Animal Information

Vitamin A deficiency called Hypovitaminosis A

A deficiency in vitamin A, called “hypovitaminosis A,” is common in aquatic and hatchling turtles fed inadequate diets.

A condition termed “squamous metaplasia” occurs in vitamin A deficiency, which results in a thickening of the lining of ducts, often blocking the flow of fluid through the ducts. This is most common in the tear ducts, and ducts in the pancreas and kidneys.

The most characteristic sign of vitamin A deficiency in turtles is swollen eyelids. Often, the swelling is so severe, the eyes cannot be opened. This swelling is also a common sign of bacterial infection of the eyes or respiratory tract, or a result of eye irritation from dirty or dusty shavings. Therefore, a definitive diagnosis must be made before any treatment is started.

Vitamin A is present in high quantities in green leafy vegetables (especially dandelion greens), yellow and orange vegetables such as carrots and yellow squash, whole fish, and liver.

Turtles fed iceberg lettuce, an all meat diet, or a poor quality commercial diet are prone to develop a vitamin A deficiency since these foods have very low levels of this vitamin. Hatchling turtles fed high protein diets are also at risk of developing a deficiency.

Foods High in Vitamin A

ApricotsBroccoli leaves and flowerets
Cantaloupe
Carrots
Collard greens
Dandelion greens (beware of lawn treatments)
Kale
Mango
Mustard greens
Nectarines
Papaya

Parsley
Peaches
Sweet potatoesSpinach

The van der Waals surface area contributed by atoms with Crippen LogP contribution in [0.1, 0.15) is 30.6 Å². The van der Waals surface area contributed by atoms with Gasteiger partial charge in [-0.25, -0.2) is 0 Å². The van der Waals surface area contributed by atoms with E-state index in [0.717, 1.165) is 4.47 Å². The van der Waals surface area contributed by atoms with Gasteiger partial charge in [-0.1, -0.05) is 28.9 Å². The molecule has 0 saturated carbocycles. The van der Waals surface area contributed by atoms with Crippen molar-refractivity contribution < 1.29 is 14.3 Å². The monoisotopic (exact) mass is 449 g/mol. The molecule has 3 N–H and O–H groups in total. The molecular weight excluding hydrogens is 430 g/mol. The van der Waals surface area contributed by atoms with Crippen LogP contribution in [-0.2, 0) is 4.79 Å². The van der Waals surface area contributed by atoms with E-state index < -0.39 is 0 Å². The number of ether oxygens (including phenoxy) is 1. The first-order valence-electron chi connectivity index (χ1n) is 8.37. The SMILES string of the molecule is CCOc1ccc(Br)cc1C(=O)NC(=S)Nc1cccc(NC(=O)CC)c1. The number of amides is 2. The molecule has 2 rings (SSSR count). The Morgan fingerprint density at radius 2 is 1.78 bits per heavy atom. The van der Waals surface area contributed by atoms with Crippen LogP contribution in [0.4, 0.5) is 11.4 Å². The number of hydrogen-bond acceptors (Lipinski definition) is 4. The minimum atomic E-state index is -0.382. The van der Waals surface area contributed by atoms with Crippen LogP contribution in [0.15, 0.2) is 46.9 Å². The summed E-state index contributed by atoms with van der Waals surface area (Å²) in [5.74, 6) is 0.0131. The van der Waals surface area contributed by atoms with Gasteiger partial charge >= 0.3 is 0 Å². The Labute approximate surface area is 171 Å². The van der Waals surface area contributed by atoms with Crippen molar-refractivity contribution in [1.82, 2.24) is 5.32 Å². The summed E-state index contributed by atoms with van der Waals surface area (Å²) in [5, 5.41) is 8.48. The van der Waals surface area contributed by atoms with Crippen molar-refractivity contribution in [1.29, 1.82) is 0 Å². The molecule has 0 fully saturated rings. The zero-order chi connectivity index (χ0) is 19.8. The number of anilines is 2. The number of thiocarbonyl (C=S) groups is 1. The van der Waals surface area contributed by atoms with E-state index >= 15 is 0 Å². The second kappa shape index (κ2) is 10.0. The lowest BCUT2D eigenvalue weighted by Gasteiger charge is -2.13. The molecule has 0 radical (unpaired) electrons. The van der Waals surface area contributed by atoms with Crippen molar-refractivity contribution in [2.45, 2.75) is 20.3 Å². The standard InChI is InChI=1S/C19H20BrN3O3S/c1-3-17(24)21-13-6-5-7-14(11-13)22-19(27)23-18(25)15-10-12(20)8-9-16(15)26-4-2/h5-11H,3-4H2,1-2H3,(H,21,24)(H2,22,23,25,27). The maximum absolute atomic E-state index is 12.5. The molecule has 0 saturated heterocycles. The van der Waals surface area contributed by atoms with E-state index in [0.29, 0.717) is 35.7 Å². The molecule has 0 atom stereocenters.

Turnip greens
Yellow squash
Liver
Whole fish

Foods Very Low in Vitamin A

Apples
Bananas
Corn
Grapes
Lettuce
Oranges
Summer squash
White potatoes

Signs Of Hypovitaminosis A

The most characteristic sign of vitamin A deficiency in turtles is swollen eyelids. Often, the swelling is so severe, the eyes cannot be opened. This swelling is also a common sign of bacterial infection of the eyes or respiratory tract, or a result of eye irritation from dirty or dusty shavings. Therefore, a definitive diagnosis must be made before any treatment is started.

  • Swollen eyelids
  • Loss of appetite and weight
  • Raw skin with secondary bacterial infections
  • Nasal discharge (a runny nose)
  • Necrotic stomatitis
  • Abnormal development of the eyes in embryos

The key to treatment is providing a nutritionally balanced diet, developed specifically for the species of turtle, taking into account whether it is a carnivore or herbivore. Vitamin A supplements will usually be given orally (the preferred method) or by injection (if the condition is severe) until proper levels in the body are restored. Turtles with a vitamin A deficiency are often deficient in other nutrients as well, such as vitamin E and zinc, so these nutritional imbalances need to be corrected as well. Since vitamin, A toxicities can occur care must be taken to not over supplement. You should always follow your veterinarian’s directions carefully.

What Should I Feed My Water Turtle?

Turtles eat a variety of items in the wild and while we can’t exactly mimic these foods exactly for our pets, we can provide them with some options.

Aquatic turtle pellets are a staple for your pet turtle but they shouldn’t make up the bulk of their diet. Always feed your turtle in water, limit the pellets to make up about 25% of the diet and then make up the rest of the diet with the following items:

  • Earthworms, crickets, waxworms, silkworms, aquatic snails, bloodworms, daphnia, shrimp, krill, and mealworms. For very small turtles, prey may have to be cut into smaller pieces.
  • Leafy greens: Collard greens, mustard greens, dandelion greens, kale, and bok choy. Make sure you only feed items with appropriate calcium to phosphorous levels.
  • Aquatic plants: You can add aquatic plants on which turtles usually love to snack. Submerged plants are often eaten by turtles, as are water hyacinth, water lettuce, duckweed, azolla (fairy moss), and frog-bit.
  • Other vegetables: Carrots (tops are fine too), squash, and green beans.

 

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